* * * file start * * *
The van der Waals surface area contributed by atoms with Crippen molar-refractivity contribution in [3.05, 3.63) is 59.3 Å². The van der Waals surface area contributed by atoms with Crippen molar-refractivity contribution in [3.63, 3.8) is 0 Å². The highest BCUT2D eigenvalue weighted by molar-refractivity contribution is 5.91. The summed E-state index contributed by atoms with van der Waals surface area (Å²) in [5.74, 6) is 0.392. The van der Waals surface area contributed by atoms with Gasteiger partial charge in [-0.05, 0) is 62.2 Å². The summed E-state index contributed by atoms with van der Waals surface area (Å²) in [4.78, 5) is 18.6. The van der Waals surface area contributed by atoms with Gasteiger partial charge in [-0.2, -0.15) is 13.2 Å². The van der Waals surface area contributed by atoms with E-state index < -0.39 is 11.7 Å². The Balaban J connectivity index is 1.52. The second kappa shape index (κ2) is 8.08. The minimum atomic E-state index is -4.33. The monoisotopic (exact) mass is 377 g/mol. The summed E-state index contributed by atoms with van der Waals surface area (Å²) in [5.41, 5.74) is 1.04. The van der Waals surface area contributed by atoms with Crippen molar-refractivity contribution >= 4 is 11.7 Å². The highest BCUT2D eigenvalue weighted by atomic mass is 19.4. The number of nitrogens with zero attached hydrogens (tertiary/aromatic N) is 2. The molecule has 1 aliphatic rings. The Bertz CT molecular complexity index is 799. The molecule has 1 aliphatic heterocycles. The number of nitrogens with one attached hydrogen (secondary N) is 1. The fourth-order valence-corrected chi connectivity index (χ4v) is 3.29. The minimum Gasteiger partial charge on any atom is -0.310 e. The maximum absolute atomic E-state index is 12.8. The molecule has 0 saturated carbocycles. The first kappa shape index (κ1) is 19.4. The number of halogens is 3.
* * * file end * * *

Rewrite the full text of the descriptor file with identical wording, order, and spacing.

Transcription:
The van der Waals surface area contributed by atoms with Crippen molar-refractivity contribution in [3.05, 3.63) is 59.3 Å². The van der Waals surface area contributed by atoms with Crippen molar-refractivity contribution in [3.63, 3.8) is 0 Å². The highest BCUT2D eigenvalue weighted by molar-refractivity contribution is 5.91. The summed E-state index contributed by atoms with van der Waals surface area (Å²) in [5.74, 6) is 0.392. The van der Waals surface area contributed by atoms with Gasteiger partial charge in [-0.05, 0) is 62.2 Å². The summed E-state index contributed by atoms with van der Waals surface area (Å²) in [4.78, 5) is 18.6. The van der Waals surface area contributed by atoms with Gasteiger partial charge in [-0.2, -0.15) is 13.2 Å². The van der Waals surface area contributed by atoms with E-state index < -0.39 is 11.7 Å². The Balaban J connectivity index is 1.52. The second kappa shape index (κ2) is 8.08. The minimum atomic E-state index is -4.33. The monoisotopic (exact) mass is 377 g/mol. The summed E-state index contributed by atoms with van der Waals surface area (Å²) in [5.41, 5.74) is 1.04. The van der Waals surface area contributed by atoms with Crippen molar-refractivity contribution >= 4 is 11.7 Å². The highest BCUT2D eigenvalue weighted by atomic mass is 19.4. The number of nitrogens with zero attached hydrogens (tertiary/aromatic N) is 2. The molecule has 1 aliphatic rings. The Bertz CT molecular complexity index is 799. The molecule has 1 aliphatic heterocycles. The number of nitrogens with one attached hydrogen (secondary N) is 1. The fourth-order valence-corrected chi connectivity index (χ4v) is 3.29. The minimum Gasteiger partial charge on any atom is -0.310 e. The maximum absolute atomic E-state index is 12.8. The molecule has 0 saturated carbocycles. The first kappa shape index (κ1) is 19.4. The number of halogens is 3.